Just from looking at the gameplay for Cloudbuilt, I was very surprised to find out how narrative driven the game turned out to be. Coilworks’ parkour, free-roaming platform shooter is just the sort of game I would have expected to focus more on its action than story. So discover my surprise when we open up not with an exciting rush, jetting across the skies, but in a somber, dilapidated building, trying to figure out the mysteries of my situation.
As it turns out, Cloudbuilt was going to make it a habit of subverting my expectations.
I’d like to begin with the visuals of the game which immediately make it unique upon start-up. The cel-shaded aesthetic makes it look as if the whole world is one colorful etching. The fully-voiced heroine’s equally unique design matches perfectly with the world around her. The images and videos fail to do justice for Cloudbuilt.This is a game that needs to be seen in person for the full effect of its wonderful visuals to grab a hold of you.
Beginning as most games do in a tutorial level, it’s more a lesson in getting you acclimated to the basics of running and jumping. It isn’t until the first level when you’re introduced to your key gameplay elements, the ones that will define the rest of your experience with Cloudbuilt. There, you’ll finally gain access to your shooting abilities which honestly serves simply as a defensive tool rather than an important one. No, the big feature is the jet pack which will help you boost up large walls, while running on walls, and covering large distances. In the world of Cloudbuilt, jetpack is king.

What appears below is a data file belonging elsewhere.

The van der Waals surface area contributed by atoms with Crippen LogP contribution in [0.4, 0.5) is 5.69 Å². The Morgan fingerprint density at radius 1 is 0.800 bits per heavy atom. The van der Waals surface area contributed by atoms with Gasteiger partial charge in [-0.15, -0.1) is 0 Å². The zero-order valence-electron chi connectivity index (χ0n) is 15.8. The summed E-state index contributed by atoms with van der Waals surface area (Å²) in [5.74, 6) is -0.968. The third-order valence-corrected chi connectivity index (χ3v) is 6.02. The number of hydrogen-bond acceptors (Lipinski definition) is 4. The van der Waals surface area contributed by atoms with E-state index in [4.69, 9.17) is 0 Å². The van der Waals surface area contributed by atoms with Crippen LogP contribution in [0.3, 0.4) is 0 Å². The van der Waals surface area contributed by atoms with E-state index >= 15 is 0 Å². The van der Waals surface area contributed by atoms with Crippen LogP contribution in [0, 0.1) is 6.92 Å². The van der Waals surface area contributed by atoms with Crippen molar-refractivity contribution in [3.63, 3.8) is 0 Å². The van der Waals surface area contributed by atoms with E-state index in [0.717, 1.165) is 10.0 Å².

It was easy for me to blame the game for my early failures with picking up the controls, but I knew deep down that I shouldn’t fault the game for simply being challenging. It took some time and some trial-and-error, but after a while something finally clicked. My initial stumbling in the game, awkward movements, continuous deaths, finally gave way to a perfectly fluid parkour experience. This doesn’t stop me from still getting D’s on an incredibly difficult level completion grading scale. Still, it was a rush when I finally got a handle on the flow of the game. Suddenly, the world of Cloudbuilt opened up for me like never before. And it was already plenty big to begin with.
My favorite aspect of the game is the way that each level is open-ended. What first appears to be messy level-design — what with platforms seemingly everywhere and multiple walls shooting up from the horizons — soon begins to make sense as multiple paths branch out before you. There is no one way to finish a level in Cloudbuilt. For every obstacle in your path, there is always an alternative. This allows for mistakes to become simply a matter of directional change. It’s a great way to keep the rush of the game going smooth the entire level through. The fact that it’s a fully 3D world helps in creating this sense of immersion, and the scale of each level really makes the whole world your obstacle course.
I did have some complaints of course. The game is still in beta so here’s hoping some of these get fixed before the final release in March, but the lack of controller support I feel hurts the game for those of us unaccustomed to keyboard controls. Even then, it took some time fiddling with the control’s sensitivity to find a perfect balance in a way that didn’t make me feel like I was twitching and spinning out of control.
My initial expectations of Cloudbuilt were all blown away the moment I started up the game. With deep gameplay, beautiful visuals, and a surprisingly subdued story, Cloudbuilt is a title to watch come release.
Cloudbuilt comes out March 20th for Steam